A year ago Rishi Sunak delivered his first Budget as Chancellor. That was against the pandemic just starting and events overtook it rapidly.
This year, with the pandemic appearing to be coming under control, he had a chance to lay out a future plan to restore the economy.
The Chancellor’s second budget painted a grim picture of the UK’s public finances and set out a plan to repair them. Whether we all agree with who bears the burden of that will be argued over the coming weeks and months.
The public finances are in bad shape with the chancellor explaining that over £400bn will be spent on the pandemic response alone.
Economic growth forecasts were given. Growth it is expected to be 4% in 2021, in 2022 7.3%, 2023 1.7% and 2024 1.3% and 1.7% in 2025.
Businesses will be interested to see the super deduction on Investment expenditure announced by the chancellor and the ability to carry back losses for a further 2 earlier years. However, the increases to Corporation tax from 2023 are significant for any company making profits greater than £50,000
There was welcome news on the extension of the furlough scheme and the extension of the scheme for the reduction of business rates to small retailers and the leisure and hospitality industry and the tapering in of the return to the full amounts. In these industries the reduced VAT rate continues with an interim rate until a return to the full standard rate of VAT.
Also announced were new freeports to be located at East Midlands Airport, Felixstowe and Harwich, Humberside, Liverpool, Plymouth, Solent, Thames and Teesside. These are low tax and low regulation areas to encourage investment. The chancellor was short on details of what this actually means
Our main ‘take-aways’ from the Budget are:
There is a small increase to the personal allowance and Basic Rate Band from 6 April 2021 to £12,570 and £37,700 respectively. Increasing the point at which higher rate tax is paid to £50,270. However, these allowances will now not increase for another five years.
The Capital Gains tax allowance has been frozen at £12,300 and will be at this level until 2026. Perhaps the best news from the Budget was the fact that no mention was made of changes to Entrepreneur’s Relief.
For those clients operating a low salary high dividend remuneration, their salary income can increase to £737 per month (£8,840 per annum) from 6 April 2021, before attracting a National Insurance charge.
Some clients may be happy to pay a higher amount of £9,500 per annum, or £792 per month but this will incur an employer’s NI charge and thus making regular payments to HMRC (these payments are avoided when the salary is £8,840).
There were no significant VAT changes announced bar the extension to the lower rates for hospitality businesses.
As expected, the Government left Corporation Tax at 19% for the moment.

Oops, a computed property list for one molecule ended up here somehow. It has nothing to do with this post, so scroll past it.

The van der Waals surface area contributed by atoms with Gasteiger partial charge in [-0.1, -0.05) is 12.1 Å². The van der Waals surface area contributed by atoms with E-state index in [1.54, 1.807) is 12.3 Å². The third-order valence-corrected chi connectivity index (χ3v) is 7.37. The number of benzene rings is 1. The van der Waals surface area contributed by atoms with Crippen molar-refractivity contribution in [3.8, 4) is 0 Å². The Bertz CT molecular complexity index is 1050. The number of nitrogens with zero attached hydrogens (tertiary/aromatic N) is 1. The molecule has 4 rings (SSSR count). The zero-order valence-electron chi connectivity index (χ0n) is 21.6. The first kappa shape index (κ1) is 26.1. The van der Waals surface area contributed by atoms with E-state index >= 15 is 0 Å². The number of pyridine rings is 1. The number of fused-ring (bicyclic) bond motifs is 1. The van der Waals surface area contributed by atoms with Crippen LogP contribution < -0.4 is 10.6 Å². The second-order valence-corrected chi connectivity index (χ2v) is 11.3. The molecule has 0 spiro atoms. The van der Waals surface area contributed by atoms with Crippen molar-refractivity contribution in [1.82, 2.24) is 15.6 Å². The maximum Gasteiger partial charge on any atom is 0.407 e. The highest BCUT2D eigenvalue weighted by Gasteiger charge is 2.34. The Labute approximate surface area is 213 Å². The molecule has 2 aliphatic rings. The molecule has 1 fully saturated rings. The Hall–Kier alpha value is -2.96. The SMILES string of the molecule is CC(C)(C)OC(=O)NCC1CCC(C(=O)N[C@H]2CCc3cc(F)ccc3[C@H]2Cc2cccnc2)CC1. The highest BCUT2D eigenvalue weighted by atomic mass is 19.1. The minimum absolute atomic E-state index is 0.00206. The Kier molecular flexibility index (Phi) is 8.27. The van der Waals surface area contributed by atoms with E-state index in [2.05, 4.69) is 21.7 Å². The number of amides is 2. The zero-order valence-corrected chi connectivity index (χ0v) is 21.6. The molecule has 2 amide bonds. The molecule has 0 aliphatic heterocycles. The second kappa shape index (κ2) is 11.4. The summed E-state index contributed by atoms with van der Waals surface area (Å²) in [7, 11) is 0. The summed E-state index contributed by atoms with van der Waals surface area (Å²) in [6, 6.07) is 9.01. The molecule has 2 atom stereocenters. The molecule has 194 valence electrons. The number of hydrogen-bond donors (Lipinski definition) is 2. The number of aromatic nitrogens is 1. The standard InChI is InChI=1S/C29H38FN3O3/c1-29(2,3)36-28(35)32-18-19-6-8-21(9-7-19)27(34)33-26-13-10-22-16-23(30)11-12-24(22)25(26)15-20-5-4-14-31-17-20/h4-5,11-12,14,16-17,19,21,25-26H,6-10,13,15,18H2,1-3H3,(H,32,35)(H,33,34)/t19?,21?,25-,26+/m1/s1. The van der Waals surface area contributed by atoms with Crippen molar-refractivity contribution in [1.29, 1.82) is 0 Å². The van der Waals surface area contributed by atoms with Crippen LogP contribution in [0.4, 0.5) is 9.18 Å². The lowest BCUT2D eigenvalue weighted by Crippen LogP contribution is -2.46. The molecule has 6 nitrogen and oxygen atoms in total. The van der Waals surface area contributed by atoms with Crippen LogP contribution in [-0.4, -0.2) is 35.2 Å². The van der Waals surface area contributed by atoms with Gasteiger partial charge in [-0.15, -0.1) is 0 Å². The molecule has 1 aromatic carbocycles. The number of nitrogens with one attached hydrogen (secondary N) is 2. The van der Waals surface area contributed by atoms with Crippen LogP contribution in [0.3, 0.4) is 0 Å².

From 1 April 2023 this will increase to 25% for profits above £250,000. For profits under £50,000 they will continue to be taxed at 19% with tapering for profits between £50,000 up to £250,000.
The effective corporation tax rates from 1 April 2023 are, therefore:
|Profits||Effective tax rate in band|
|Up to £50,000||19%|
|£50,000 to £250,000||26.5%|
This appears to bad for businesses on the surface but is far in the future (and due to come in just before the next election). The cynical amongst us think this could be a political ploy to reduce it before it ever comes in.
Good news is that the loss relief carry back has been improved. Hitherto, it has only possible to carry back losses for 1 year. This is being improved to a three year carry back. Good news as it can mean a company getting an earlier tax refund than otherwise.
A new ‘Super-deduction’ is being brought in for certain types of investments in assets and equipment. These are items that would qualify for Capital Allowances anyway. Most of our clients claim the full 100% in the first year anyway already but it does give a free 30% extra deduction on top of that claim.
Stamp Duty Land Tax
On 8 July 2020, the SDLT nil rate band threshold was increased to £500,000 until 31 March 2021. The chancellor has now extended this by three months until 30 June 2021. It will then be held at £250,000 until 30 September 2021, before returning to its permanent level of £125,000 from 1 October 2021. This is welcome news for all buyers of residential property.
On 1 April 2021 a new tax charge of an extra 2% of Stamp Duty Land Tax will apply on top of the standard rates for all overseas purchasers of property. The definition of overseas is widely drawn and covered in a separate article on our website. It can capture purchases by UK Limited Companies if the majority of the owners live outside of the UK.
There were no changes to any of the taxation elements applying to property investors bar the Stamp Duty change mentioned above
If you have any questions based upon anything in the Budget please do not hesitate to contact us.